Types of Treasury Bills
Treasury bills are issued at various maturities, generally up to one year. Thus, they are useful in managing short-term liquidity. At present, the GOI (Government of India) issues 3 types of T-bills viz., 91-day, 182-day and 364-day. in 1997, in order to enhance the depth of the money market in India, the RBI decided to introduce 14-day and 28-day T-bills. However, so far, only 14-day T-bills have seen the light. Latter, the RBI had withdrawn the 14-day and 182-day T-bills with effect from May 14, 2001. With effect from April, 2005, the Government reintroduced 182-day TBs.
T-bills do not carry a coupon rate, but they are issued at a discount. Though the yields on T-bills are less when compared to other money market instruments, the risk averse investors and banks prefer to invest in these securities.
Yields on T-bills are considered as benchmark yields. It is considered as a representative of interest rates in the economy in general, whil arriving at an interest rate or yield on any short-term instrument.
Considering the risk-free nature of T-bills all other instruments in money market will have to provide for higher yields.
Ad hoc T-bills are issued to serve two purposes. Firstly, to replenish cash balances of the Central Government and secondly, to provide a medium of investment for temporary surpluses to State Governments, semi-government departments and foreign central banks.
The RBI acts as a banker to the Central Government, hence, the Government needs to maintain a minimum balance of Rs.50 crore on Fridays and Rs.4 crore on other days free of obligation to pay interest thereon and further whenever the balance in the account of the Government falls below the minimum agreed amount, the account will be replenished by the creation of ad hoc Treasury Bills in favor of Bank. Ad hocs have maturity period of 91-day and carry a discount rate of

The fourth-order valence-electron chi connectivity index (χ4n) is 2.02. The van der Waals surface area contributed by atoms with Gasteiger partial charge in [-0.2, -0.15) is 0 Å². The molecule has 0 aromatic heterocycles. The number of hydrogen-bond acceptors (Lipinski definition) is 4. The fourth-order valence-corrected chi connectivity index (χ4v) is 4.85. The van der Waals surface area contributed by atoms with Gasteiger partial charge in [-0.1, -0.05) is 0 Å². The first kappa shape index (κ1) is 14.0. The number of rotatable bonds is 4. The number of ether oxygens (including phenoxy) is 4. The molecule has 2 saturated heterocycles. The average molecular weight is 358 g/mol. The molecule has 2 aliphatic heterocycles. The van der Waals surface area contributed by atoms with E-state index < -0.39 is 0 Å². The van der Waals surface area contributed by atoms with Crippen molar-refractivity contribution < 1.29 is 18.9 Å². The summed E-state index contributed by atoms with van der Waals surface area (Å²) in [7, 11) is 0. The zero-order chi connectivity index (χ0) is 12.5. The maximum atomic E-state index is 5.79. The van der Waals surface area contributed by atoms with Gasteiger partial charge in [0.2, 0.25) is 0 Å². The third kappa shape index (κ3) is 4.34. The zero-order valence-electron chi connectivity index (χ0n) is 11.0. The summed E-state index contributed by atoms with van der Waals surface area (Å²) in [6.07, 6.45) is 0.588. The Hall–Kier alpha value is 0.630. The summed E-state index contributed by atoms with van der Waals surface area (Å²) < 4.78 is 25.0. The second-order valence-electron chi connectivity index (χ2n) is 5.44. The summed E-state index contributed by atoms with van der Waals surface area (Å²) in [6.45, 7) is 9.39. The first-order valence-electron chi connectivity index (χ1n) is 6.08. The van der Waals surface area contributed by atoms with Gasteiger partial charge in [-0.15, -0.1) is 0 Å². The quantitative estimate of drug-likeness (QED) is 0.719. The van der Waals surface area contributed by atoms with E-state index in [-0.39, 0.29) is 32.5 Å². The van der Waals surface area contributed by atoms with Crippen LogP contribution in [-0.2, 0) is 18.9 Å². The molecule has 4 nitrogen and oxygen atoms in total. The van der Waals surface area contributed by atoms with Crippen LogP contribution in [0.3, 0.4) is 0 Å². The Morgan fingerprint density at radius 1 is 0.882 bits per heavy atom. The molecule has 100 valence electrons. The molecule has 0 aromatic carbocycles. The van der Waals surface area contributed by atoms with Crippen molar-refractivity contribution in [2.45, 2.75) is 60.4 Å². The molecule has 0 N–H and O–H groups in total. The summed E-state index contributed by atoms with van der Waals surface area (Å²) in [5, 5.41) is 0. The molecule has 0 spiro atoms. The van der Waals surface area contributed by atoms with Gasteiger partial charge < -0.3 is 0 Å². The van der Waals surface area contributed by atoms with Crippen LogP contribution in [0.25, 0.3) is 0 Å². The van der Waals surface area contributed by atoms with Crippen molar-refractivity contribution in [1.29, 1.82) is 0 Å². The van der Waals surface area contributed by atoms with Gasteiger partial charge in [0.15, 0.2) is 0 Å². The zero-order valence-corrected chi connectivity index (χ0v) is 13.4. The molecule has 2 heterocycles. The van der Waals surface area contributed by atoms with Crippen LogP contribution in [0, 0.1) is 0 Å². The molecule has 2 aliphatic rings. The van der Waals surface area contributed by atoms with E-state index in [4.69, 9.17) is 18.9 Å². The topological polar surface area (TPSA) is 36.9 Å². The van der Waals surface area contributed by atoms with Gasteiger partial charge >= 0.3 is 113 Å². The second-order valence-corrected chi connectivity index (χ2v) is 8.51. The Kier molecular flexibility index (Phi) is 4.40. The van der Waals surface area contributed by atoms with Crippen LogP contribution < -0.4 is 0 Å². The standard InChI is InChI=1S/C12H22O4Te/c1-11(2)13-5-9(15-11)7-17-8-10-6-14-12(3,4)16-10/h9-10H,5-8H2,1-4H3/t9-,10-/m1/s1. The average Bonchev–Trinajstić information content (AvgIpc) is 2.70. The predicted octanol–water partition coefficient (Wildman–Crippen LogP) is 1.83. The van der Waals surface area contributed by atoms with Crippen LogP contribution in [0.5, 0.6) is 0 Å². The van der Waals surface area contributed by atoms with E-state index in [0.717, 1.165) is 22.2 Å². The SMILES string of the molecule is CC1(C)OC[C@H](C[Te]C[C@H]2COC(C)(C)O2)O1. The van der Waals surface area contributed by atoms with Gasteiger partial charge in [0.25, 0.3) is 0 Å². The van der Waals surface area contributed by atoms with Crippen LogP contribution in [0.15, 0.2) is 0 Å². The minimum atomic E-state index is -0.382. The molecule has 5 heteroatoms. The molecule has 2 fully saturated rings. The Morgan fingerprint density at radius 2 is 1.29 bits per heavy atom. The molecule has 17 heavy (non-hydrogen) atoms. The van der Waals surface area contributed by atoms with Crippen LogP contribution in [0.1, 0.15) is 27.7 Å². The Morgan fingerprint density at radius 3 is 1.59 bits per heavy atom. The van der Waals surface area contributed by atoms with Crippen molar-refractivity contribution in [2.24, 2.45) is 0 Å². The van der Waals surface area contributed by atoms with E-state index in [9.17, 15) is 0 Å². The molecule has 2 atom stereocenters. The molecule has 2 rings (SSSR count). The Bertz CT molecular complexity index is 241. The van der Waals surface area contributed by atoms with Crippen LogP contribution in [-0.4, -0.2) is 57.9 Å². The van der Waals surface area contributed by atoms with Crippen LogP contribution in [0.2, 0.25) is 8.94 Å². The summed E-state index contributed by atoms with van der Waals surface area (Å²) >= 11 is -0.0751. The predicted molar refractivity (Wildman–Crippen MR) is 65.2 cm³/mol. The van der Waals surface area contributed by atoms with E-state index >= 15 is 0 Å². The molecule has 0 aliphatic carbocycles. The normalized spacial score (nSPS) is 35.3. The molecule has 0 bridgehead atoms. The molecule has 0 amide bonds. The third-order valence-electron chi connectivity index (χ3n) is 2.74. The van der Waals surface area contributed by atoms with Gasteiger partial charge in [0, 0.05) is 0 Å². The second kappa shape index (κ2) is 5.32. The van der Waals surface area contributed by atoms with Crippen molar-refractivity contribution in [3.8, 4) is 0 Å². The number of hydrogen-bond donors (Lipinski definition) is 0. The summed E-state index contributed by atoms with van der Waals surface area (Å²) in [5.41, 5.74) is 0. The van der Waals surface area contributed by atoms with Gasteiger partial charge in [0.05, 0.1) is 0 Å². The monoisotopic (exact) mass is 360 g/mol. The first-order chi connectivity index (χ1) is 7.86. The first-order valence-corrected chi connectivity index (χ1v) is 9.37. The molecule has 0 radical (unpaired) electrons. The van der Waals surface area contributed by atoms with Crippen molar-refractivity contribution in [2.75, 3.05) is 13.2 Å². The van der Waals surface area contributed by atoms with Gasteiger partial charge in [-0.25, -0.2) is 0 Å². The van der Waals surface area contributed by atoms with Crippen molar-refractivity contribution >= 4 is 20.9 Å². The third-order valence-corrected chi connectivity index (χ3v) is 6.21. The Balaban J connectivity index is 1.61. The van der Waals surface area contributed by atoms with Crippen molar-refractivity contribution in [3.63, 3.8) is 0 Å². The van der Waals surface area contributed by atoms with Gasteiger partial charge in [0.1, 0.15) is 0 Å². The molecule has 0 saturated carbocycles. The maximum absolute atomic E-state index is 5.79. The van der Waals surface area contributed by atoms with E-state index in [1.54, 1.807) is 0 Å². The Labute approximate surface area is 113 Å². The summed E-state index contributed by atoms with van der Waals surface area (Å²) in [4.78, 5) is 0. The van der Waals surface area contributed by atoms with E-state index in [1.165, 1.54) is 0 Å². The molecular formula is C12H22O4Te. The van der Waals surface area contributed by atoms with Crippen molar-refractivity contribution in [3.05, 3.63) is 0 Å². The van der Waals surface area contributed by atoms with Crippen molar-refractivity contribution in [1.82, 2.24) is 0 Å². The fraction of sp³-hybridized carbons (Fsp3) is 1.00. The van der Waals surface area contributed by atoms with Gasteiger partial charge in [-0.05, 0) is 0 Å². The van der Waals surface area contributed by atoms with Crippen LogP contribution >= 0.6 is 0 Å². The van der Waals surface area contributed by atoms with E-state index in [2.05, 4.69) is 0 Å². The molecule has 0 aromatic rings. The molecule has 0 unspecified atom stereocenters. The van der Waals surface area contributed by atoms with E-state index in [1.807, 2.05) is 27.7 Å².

4.6 percent. These bills can be extinguished before maturity.
The maximum incremental outstanding limit of T-bills at the end of the year should be Rs.5,000 crore and within the year, the incremental ad hoc T-bills cannot exceed Rs.9,000 crore for a period greater than ten consecutive days. In case this is not adhered to, the RBI would automatically reduce the level of ad hoc T-bills by auctioning them or selling fresh Government of India dated securities in the market thereby, bringing down the level of ad hocs to the maximum level permitted. This is essentially an arrangement between Central Government and RBI and the actual operational aspects may vary from time to time. It is adequate to state that this is essentially a mechanism through which the Central Bank (RBI) funds the government.
T-bills have to be repaid by the government when it has adequate cash flows. However, there was no compulsion that they have to be repaid. When they were outstanding for more than 90 days, the RBI used to convert them into dated securities. As the expenditure of the government always exceeded its income, some amount of T-bills remain unpaid at the end of the year thus becoming a permanent source to finance the budget deficit, which can lead to fiscal indiscipline resulting in serious imbalances in the economy. As there was no limit on the amount that can be raised by the government on its own, the government itself decided to put a cap on it.
Consequently, the Union Budget 1994-95 stated that automatic monetization of budget deficit through creation of ad hoc T-Bills would be phased out completely over three years period with an objective to reduce inflation. Subsequently, a limit on the issue of ad hocs was imposed under an agreement between the Union Government and the RBI. The Union Government and the RBI have, therefore, entered into an agreement to change the way the budget deficit is financed. The agreement was signed in March 1997, bringing into existence the new system of Ways and Means Advances (WMA) - replacing the system of ad hoc treasury bills.